The Earned Income Tax Credit awards tax refunds to low-income working individuals and families, especially those with children. The report said the IRS uses unreliable processes to assess the risk of improper payments through the program.
21%. That is getting it wrong 1 out of every 5 times…and this was not in the total population of returns, it was only in the subset of returns that claimed the EITC. It is nice to know that even though they can’t get this right, they sure can find the 0.73% error that I made, one that cost me an additional $7,600 in taxes and that the check I sent them is being wisely utilized by making billions of dollars in improper payments.
As the chart below from the February 25, 2013 Treasury Inspector General for Tax Affairs audit report shows, this is the best they have done over the last 10 years.
In reality, when you read to the end of the report the fact that they overpaid by $11.6 billion in a year (or even the 110.8 billion over the last 10 years) isn’t even the scary part – the scary part is that they don’t even know what the proper payments should be:
In addition, the IRS improper payment rate still does not include an estimate of EITC underpayments. The IPERA states that reported improper payment estimates should include instances of underpayments, i.e., the recipients received less than they were entitled to receive, as well as overpayments, i.e., the recipients received more than they were entitled to receive. In response to our previous report evaluating the IRS’s compliance with Executive Order 13520, the IRS agreed to assess the impact of EITC underpayments on the improper payment rate. The IRS indicated in its Fiscal Year 2012 IPERA reporting that EITC underpayments “do not appear with sufficient frequency in the statistically valid test data to have a measurable effect on the estimate.”
Not a freaking clue – and yet they want to know what prayers are being said at a suburban Tea Party meeting.
I know that Americans tend to be able to focus only on the shiny objects (kind of explains Kim Kardashian and Paris Hilton) and that the magnifying glass is currently being held over this scandal but this isn’t the sum total of the scandal because this isn’t just the IRS – what about a federal government program that already has access to private health records – Medicare?
“In fiscal year 2011, Medicaid had the second-highest estimated improper payments of any federal program at $21.9 billion. GAO’s work outlined steps necessary to make the error rate more timely and meaningful,” said Ranking Member Coburn. “As they note, capturing an accurate reading currently takes three years-worth of data. While Congress has a responsibility to ensure the soundness of the program, bureaucrats in Washington can’t micromanage Medicaid and fix all of its problems. Improper payments are best reduced when accountability is strong, incentives are aligned, and states are leaders. I look forward to working with my colleagues to put Medicaid on a more sustainable path.”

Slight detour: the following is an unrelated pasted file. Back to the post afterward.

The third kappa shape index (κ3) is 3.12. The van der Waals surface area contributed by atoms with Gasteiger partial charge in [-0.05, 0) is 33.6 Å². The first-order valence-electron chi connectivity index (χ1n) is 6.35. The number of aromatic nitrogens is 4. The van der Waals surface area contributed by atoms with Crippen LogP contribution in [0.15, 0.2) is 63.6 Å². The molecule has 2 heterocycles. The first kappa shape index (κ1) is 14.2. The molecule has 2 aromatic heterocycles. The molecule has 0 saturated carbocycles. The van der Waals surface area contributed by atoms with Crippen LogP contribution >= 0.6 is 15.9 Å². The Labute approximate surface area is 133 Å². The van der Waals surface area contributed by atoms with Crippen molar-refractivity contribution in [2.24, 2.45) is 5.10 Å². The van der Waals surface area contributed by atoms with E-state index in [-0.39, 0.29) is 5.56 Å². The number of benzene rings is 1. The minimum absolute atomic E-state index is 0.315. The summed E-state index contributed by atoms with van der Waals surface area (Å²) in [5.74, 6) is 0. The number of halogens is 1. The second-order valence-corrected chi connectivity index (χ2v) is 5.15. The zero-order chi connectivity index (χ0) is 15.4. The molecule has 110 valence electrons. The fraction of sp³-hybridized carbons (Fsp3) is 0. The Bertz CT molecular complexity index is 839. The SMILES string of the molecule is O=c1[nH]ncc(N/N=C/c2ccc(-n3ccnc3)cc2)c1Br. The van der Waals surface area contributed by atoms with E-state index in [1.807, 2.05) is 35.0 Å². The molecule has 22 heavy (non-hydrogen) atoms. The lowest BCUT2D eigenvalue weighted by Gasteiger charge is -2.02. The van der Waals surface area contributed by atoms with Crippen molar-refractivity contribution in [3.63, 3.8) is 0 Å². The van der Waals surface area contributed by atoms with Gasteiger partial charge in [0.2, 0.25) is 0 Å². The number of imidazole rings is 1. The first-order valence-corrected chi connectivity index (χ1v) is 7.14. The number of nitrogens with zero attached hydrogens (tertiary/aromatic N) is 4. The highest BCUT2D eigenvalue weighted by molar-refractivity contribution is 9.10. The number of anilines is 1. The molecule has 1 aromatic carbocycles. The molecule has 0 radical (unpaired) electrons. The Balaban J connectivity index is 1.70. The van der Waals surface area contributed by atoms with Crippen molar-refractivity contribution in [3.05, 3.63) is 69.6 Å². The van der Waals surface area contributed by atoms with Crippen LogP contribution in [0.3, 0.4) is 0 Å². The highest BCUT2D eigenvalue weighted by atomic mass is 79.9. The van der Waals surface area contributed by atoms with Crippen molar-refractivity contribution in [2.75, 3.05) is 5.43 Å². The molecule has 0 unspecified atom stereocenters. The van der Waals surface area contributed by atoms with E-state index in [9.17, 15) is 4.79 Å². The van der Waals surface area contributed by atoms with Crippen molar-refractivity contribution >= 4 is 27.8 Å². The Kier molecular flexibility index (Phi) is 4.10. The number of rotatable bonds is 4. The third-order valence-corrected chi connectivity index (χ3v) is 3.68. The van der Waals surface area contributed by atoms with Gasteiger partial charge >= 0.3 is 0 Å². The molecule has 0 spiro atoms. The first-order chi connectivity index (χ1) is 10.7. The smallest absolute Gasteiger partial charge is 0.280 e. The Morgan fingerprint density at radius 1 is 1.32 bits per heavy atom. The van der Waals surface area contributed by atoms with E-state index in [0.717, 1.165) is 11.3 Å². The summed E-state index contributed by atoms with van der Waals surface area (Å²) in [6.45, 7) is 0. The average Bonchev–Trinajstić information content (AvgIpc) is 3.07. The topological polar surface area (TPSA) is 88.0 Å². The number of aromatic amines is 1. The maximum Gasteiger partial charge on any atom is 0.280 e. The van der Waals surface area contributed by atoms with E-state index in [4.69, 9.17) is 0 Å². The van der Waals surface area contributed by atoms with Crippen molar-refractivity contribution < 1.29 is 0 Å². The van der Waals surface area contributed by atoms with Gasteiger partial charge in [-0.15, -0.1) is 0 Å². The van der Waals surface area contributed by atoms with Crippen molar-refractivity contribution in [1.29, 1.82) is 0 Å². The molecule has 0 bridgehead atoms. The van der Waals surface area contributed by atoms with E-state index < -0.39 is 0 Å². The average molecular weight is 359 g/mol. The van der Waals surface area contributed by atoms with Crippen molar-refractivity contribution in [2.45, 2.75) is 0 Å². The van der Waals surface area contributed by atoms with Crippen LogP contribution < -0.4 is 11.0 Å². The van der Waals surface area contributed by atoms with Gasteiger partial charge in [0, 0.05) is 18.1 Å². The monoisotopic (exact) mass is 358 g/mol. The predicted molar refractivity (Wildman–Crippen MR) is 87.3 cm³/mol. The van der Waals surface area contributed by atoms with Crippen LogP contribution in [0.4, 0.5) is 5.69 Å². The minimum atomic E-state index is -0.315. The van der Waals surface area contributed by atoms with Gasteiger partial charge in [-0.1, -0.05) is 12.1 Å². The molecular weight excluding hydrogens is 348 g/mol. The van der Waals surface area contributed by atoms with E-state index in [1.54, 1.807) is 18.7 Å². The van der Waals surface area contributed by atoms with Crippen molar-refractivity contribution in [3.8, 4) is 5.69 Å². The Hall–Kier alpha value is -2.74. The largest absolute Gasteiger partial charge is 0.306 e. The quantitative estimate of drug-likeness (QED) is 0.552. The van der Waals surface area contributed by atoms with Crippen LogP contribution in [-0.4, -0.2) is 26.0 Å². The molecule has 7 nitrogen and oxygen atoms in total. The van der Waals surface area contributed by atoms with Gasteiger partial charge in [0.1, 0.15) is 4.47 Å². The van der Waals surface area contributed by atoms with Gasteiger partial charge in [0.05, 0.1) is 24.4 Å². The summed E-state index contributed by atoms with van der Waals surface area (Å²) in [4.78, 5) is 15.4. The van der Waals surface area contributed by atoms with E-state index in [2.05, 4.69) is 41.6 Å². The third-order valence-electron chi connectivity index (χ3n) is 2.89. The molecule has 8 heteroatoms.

Twice the improper payments of the IRS’ EITC program.
There are simply too many layers of political insulation for these individuals to be held accountable – even the main players in the Fast and Furious gunwalking scandal were only reassigned, nobody got fired. Obama asked Steve Miller to “resign” even though he was leaving in June anyway. He did “fire” a guy who had been on the job for two weeks – but the woman responsible, Sarah Ingram, got a promotion.
Nothing to worry about there, huh?
No, the real scandal isn’t the IRS denying Tea Party groups tax-exempt status on the basis of political beliefs, the real scandal is that there even exists a government agency that has the power to do that. The real scandal is that we are even talking about turning over any more of our liberty to a central government with the power, the reach and the potential for political corruption that is possible with the entrenched bureaucracy that exists today.
The “don’t listen to the voices who claim government tyranny and just trust us” solution of the Obama administration and the Democrats rings hollow when faced with the facts.